The Heir of Redclyffe, Charlotte M. Yonge
The Heir of Redclyffe was published in 1853. An immediate best-seller, it went through five editions that year and was reprinted year after year through the 19th century. Charlotte Yonge was 30 at the time, already an established author, and she would go on to write ninety other books, including another best-seller, The Daisy Chain. But it was The Heir of Redclyffe that made her one of the most popular and influential authors of the Victorian age. Now, however, her books are difficult to find, and she seems to be much less well known than Elizabeth Gaskell, or even Margaret Oliphant. I think that's a shame, because the two books of hers that I have read are such engaging, compulsively readable books. I posted about The Daisy Chain back in June of last year, though of the two, I much prefer The Heir of Redclyffe.
Just a warning, this review will contain spoilers. I knew something of the plot, from reading an introduction to another book, but it didn't spoil the story for me. However, you might prefer to discover this wonderful book on your own (in which case, you should avoid any back-cover summaries as well).
The heir of the title is Guy Morville. Orphaned at birth, he has been raised by his grandfather, another Sir Guy, on the remote family estate at Redclyffe. At his grandfather's death, he is brought to Hollywell House, the home of his new guardian Mr Edmonstone, whose wife is a distant Morville cousin. There the new Sir Guy meets his cousins Charles (crippled with a diseased hip), Laura and Amabel, and school-girl Charlotte. He also meets his cousin Philip Morville, a perfect pattern card of intelligence, education, and accomplishments. Due to straightened family circumstances he has had to make a career in the army, rather than follow the life of a gentleman and scholar, to which he is so well suited.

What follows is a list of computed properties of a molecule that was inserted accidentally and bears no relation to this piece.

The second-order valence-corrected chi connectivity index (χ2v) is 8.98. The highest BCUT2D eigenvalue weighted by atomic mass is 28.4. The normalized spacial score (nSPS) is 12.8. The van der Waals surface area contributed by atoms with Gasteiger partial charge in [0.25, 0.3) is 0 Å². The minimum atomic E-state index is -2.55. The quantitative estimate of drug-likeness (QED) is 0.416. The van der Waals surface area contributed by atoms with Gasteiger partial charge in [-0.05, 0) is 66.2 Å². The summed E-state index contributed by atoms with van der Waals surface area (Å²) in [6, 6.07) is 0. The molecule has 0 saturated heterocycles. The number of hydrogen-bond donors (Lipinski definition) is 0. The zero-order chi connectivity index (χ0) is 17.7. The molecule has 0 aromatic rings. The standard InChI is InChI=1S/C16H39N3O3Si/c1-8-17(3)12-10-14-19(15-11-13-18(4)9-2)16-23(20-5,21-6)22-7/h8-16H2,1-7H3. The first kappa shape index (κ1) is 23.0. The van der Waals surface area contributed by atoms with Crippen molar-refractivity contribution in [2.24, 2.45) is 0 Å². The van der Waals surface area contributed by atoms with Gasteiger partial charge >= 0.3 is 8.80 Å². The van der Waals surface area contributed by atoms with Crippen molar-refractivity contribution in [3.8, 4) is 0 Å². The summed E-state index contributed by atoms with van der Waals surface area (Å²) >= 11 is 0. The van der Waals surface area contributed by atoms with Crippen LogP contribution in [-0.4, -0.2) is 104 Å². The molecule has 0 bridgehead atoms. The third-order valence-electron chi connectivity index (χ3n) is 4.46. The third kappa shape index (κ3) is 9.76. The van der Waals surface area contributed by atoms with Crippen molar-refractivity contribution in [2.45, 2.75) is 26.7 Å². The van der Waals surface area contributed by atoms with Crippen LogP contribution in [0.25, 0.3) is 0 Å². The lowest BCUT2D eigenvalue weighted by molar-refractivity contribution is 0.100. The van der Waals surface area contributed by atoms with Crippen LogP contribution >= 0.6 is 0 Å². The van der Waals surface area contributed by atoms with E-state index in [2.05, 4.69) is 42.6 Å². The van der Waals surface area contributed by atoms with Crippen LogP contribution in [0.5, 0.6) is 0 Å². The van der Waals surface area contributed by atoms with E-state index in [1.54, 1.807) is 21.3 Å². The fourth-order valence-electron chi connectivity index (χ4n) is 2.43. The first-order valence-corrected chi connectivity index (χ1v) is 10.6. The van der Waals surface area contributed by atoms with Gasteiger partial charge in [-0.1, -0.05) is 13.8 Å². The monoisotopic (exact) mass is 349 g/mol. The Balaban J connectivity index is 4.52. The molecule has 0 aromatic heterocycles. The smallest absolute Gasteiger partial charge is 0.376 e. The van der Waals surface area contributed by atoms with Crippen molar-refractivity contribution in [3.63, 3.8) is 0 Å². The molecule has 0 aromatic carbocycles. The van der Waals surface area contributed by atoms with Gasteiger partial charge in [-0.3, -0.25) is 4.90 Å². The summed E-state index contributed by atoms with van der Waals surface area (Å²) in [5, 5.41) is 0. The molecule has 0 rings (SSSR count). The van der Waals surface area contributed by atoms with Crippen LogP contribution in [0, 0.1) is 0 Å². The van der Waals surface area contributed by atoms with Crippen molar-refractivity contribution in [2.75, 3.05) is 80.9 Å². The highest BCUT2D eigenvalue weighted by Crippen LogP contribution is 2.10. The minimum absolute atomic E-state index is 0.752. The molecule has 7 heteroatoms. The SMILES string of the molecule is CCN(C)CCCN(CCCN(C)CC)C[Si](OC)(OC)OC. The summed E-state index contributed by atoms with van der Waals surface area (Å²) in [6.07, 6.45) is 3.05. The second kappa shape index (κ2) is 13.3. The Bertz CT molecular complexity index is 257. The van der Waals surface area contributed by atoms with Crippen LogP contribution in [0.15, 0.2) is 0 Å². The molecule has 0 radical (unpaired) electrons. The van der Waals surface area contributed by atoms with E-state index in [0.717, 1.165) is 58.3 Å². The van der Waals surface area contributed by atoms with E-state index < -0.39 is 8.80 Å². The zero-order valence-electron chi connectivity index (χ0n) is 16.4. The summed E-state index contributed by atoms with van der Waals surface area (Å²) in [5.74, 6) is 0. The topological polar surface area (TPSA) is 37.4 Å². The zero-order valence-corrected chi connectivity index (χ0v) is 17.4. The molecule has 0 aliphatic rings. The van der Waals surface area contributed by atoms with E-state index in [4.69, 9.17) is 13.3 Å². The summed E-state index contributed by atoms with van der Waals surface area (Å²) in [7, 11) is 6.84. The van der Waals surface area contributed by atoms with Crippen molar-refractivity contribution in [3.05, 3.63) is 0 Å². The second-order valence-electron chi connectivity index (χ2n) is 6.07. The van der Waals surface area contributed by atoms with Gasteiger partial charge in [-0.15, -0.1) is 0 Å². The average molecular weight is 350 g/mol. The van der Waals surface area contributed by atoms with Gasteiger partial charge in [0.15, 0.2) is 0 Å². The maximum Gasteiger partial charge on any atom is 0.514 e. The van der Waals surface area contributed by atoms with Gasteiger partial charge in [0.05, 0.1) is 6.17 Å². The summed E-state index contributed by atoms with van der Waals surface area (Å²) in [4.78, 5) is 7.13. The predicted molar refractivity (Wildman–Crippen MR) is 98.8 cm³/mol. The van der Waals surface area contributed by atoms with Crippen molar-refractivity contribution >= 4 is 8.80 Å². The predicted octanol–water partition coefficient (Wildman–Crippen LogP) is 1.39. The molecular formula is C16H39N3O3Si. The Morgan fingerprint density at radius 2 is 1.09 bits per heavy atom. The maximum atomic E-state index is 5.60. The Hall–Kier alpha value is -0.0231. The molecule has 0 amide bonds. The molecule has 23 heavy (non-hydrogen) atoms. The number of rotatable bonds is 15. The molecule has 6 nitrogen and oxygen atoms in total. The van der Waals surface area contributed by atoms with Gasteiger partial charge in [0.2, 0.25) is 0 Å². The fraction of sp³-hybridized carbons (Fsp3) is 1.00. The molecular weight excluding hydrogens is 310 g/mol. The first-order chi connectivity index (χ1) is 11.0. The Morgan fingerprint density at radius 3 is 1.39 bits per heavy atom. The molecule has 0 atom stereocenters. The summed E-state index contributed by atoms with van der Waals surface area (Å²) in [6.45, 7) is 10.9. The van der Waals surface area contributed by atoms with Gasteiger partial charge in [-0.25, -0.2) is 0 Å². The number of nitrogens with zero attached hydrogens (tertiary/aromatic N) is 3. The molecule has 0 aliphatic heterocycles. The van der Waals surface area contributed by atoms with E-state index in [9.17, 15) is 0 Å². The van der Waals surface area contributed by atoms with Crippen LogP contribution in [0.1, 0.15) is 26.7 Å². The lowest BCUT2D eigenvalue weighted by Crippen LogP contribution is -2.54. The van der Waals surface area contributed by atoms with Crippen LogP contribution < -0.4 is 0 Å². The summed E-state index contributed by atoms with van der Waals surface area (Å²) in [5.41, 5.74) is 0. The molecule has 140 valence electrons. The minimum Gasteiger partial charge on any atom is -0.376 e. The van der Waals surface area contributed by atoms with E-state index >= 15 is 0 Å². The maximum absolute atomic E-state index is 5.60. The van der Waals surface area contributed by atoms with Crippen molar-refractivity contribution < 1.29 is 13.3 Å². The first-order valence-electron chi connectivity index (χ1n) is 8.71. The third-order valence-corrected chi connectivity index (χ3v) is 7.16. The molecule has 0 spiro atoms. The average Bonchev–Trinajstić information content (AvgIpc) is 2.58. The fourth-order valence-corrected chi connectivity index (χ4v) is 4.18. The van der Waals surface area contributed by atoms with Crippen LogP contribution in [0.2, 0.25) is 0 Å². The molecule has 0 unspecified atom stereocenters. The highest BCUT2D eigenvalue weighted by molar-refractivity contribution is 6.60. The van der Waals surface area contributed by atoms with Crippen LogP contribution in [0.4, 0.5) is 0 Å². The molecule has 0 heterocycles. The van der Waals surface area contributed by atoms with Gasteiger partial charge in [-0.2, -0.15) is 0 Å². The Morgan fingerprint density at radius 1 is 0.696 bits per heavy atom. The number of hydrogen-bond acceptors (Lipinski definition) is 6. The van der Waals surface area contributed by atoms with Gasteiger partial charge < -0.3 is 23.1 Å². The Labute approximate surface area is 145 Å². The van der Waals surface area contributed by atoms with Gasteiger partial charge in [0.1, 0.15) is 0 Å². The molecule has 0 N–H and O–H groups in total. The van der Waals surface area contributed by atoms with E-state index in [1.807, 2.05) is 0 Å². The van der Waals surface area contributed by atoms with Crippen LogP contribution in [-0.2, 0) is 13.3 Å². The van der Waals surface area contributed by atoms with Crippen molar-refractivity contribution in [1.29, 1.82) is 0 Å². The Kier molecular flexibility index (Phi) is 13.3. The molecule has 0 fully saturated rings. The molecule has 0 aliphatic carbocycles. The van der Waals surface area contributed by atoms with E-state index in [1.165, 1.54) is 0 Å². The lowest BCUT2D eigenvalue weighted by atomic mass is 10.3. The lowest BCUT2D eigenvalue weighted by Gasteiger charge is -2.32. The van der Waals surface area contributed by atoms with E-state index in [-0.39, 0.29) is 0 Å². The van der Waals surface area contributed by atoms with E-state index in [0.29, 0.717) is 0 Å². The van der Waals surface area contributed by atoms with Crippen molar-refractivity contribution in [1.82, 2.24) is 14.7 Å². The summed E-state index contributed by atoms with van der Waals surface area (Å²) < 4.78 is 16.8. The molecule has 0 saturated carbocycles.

Guy finds a warm welcome at Hollywell House, and a family life that he has never had before. He is immediately drawn to make Mrs Edmonstone his confidant and surrogate mother. But his relations with Philip are much less smooth. There is a long-standing divide between their two branches of the family, dating back to a disputed inheritance. While Guy's line held the estate and the riches, it was also cursed with violence and vice, and he fears that he has inherited the family curse. Philip, on the other hand, confident in his superior mind and talents, and resenting his undeserved poverty, constantly instructs and corrects Guy, as he does his Edmonstone cousins. As the last male of the second Morville line, Philip is the next heir of Redclyffe, and it occasionally occurs to him what a better heir he would make, with all the advantages wealth and position would give him. For the first few chapters, I was in constant dread that Philip was going to be the hero of the book, and I found him completely insufferable, so annoying that I sometimes had to put the book down to remind myself that these were, after all, fictional characters. Guy, Charlie, Amabel, and even Charlotte find him equally exasperating at times, but he is generally impervious to their attempts to puncture his self-esteem, and there is no one Philip recognizes as an equal, who could teach him to judge himself with much-needed honesty and humility. I cannot think of a character who has irritated and exasperated me so much (for readers of Georgette Heyer, think of Venetia's Edward Yardley, but ten times more overbearing and interfering).